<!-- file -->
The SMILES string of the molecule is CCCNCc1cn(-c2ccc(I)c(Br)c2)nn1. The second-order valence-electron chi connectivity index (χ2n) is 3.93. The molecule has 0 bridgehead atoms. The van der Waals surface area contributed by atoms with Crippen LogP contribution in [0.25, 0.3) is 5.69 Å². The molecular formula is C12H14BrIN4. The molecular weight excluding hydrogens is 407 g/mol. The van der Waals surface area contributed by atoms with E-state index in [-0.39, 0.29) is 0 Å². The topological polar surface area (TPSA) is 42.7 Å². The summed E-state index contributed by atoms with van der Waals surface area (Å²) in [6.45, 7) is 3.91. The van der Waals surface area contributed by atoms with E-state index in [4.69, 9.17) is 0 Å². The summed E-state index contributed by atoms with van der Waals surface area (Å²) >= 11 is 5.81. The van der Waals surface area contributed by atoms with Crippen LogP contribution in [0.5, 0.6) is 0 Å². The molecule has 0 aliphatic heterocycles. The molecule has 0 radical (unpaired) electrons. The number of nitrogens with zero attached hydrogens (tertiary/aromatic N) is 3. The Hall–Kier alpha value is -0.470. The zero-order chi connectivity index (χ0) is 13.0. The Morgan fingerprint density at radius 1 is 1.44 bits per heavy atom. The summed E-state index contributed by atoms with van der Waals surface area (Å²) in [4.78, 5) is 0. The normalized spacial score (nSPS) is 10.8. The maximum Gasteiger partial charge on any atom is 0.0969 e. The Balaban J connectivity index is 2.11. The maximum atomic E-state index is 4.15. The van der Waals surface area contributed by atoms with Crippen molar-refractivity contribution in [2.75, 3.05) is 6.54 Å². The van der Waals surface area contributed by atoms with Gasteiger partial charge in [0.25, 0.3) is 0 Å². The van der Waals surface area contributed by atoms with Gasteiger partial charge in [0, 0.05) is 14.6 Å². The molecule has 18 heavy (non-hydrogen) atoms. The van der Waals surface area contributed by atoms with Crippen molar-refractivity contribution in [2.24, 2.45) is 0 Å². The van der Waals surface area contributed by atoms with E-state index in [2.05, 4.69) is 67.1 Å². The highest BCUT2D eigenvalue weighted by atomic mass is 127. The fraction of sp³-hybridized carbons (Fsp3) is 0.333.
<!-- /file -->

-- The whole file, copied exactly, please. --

The SMILES string of the molecule is CCCNCc1cn(-c2ccc(I)c(Br)c2)nn1. The second-order valence-electron chi connectivity index (χ2n) is 3.93. The molecule has 0 bridgehead atoms. The van der Waals surface area contributed by atoms with Crippen LogP contribution in [0.25, 0.3) is 5.69 Å². The molecular formula is C12H14BrIN4. The molecular weight excluding hydrogens is 407 g/mol. The van der Waals surface area contributed by atoms with E-state index in [-0.39, 0.29) is 0 Å². The topological polar surface area (TPSA) is 42.7 Å². The summed E-state index contributed by atoms with van der Waals surface area (Å²) in [6.45, 7) is 3.91. The van der Waals surface area contributed by atoms with E-state index in [4.69, 9.17) is 0 Å². The summed E-state index contributed by atoms with van der Waals surface area (Å²) >= 11 is 5.81. The van der Waals surface area contributed by atoms with Crippen LogP contribution in [0.5, 0.6) is 0 Å². The molecule has 0 aliphatic heterocycles. The molecule has 0 radical (unpaired) electrons. The number of nitrogens with zero attached hydrogens (tertiary/aromatic N) is 3. The Hall–Kier alpha value is -0.470. The zero-order chi connectivity index (χ0) is 13.0. The Morgan fingerprint density at radius 1 is 1.44 bits per heavy atom. The summed E-state index contributed by atoms with van der Waals surface area (Å²) in [4.78, 5) is 0. The normalized spacial score (nSPS) is 10.8. The maximum Gasteiger partial charge on any atom is 0.0969 e. The Balaban J connectivity index is 2.11. The maximum atomic E-state index is 4.15. The van der Waals surface area contributed by atoms with Crippen molar-refractivity contribution in [2.75, 3.05) is 6.54 Å². The van der Waals surface area contributed by atoms with Gasteiger partial charge in [0.25, 0.3) is 0 Å². The van der Waals surface area contributed by atoms with Gasteiger partial charge in [0, 0.05) is 14.6 Å². The molecule has 18 heavy (non-hydrogen) atoms. The van der Waals surface area contributed by atoms with Crippen molar-refractivity contribution in [2.24, 2.45) is 0 Å². The van der Waals surface area contributed by atoms with E-state index in [2.05, 4.69) is 67.1 Å². The highest BCUT2D eigenvalue weighted by atomic mass is 127. The fraction of sp³-hybridized carbons (Fsp3) is 0.333.